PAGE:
The page on Strategy processes in Wikimedia organisations is marked "actually, difficult to summarize". No fewer than 13 questions were posed, some of them of such enormous sweep as to defy corralling ("How do we collaborate across chapters, etc?"; "How do you make use of external consultants?"—no answers or responses were recorded). This suggests the need for narrower thematic targeting if discussion is to get anywhere. It is difficult to extract useful lessons from much of the official documentation of the meeting ("WMF aims get parted in strategic objects."; "Lessons: impact methods is highlighted; need for tools; challenges.").
Chapters dialogue and "re-imagining" the movement
Three sessions were devoted to this project, but despite the good-faith efforts of Wikimedia Germany staff to forge more meaningful communication and collaboration among chapters, the chapter itself expressed doubt as to future directions, and whether it "has the mandate" to find or implement possible solutions in such a project. Again, a model of opening with a very big picture ("six big questions") yielded only vague wish-lists, hunches, and prognostications of the medium- and long-term outlooks for the movement ("People will be nicer, much more depth of trust, more consensus about approaches"; "more innovative", "more chapters", "edit wars, but no real wars"). The method of having participants gather around tables to discuss a topic, and after a time for people to circle to next table and see what people there have found out—could well have introduced some Wikimedians to each other, but beyond this seems to have achieved little but sticker-boards of vague, undigested fragments.
The subsequent Re-imagine Wikimedia movement session was a brave attempt to bring together these disparate fragments, again with the different-tables technique. The documented summary began: "Actually, hard to summarize", and finished with exasperated good humour. As WMF trustee Phoebe Ayers said: "It's a little easier often to imagine what a very good Wikipedia would look like. It's a little harder to imagine what a very good [Wikimedia] will look like, but that's what we need to do."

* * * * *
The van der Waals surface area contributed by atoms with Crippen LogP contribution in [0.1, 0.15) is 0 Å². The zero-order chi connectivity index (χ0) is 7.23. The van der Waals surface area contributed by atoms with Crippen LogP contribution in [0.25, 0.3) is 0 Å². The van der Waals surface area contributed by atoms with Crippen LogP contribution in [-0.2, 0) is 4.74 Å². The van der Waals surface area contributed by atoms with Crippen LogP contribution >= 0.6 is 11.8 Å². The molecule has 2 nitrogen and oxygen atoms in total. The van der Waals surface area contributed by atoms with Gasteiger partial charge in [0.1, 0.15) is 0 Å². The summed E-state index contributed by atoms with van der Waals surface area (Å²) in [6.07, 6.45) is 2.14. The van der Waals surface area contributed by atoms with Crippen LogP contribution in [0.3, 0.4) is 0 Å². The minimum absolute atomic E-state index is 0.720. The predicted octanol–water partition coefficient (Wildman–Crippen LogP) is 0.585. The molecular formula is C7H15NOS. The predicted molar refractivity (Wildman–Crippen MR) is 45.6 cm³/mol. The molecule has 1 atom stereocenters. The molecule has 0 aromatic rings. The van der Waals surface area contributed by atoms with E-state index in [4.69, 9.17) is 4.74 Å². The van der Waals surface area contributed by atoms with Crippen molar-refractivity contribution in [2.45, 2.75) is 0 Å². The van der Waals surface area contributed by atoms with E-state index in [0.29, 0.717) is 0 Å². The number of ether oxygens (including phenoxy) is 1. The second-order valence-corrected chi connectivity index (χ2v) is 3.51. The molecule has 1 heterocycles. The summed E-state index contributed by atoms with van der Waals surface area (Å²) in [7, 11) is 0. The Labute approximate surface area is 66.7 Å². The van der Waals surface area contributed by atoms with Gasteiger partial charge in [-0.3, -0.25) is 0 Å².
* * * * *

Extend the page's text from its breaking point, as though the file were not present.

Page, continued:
More focused themes
A series of sessions with more targeted purposes appeared to be on a better footing, although there was often a sense of deja vu, given that previous international meetings of the movement have treated the same or similar issues. Some of these sessions also showed just how much the movement needs to agree on and publish detailed textual infrastructure of professionally reviewed advice, coupled with a culture of seeking and offering guidance by phone and email. But as often as not, these presentations and discussions revealed widespread disparities in attitudes and outcomes without forming any basis for permanent, cohesive online help for affiliates. The write-up of Hiring staff does point to the barest beginnings of this kind of approach, egregiously inadequate as it still is, although the few interesting fact-morsels were swamped by "big questions", no answers, and truisms.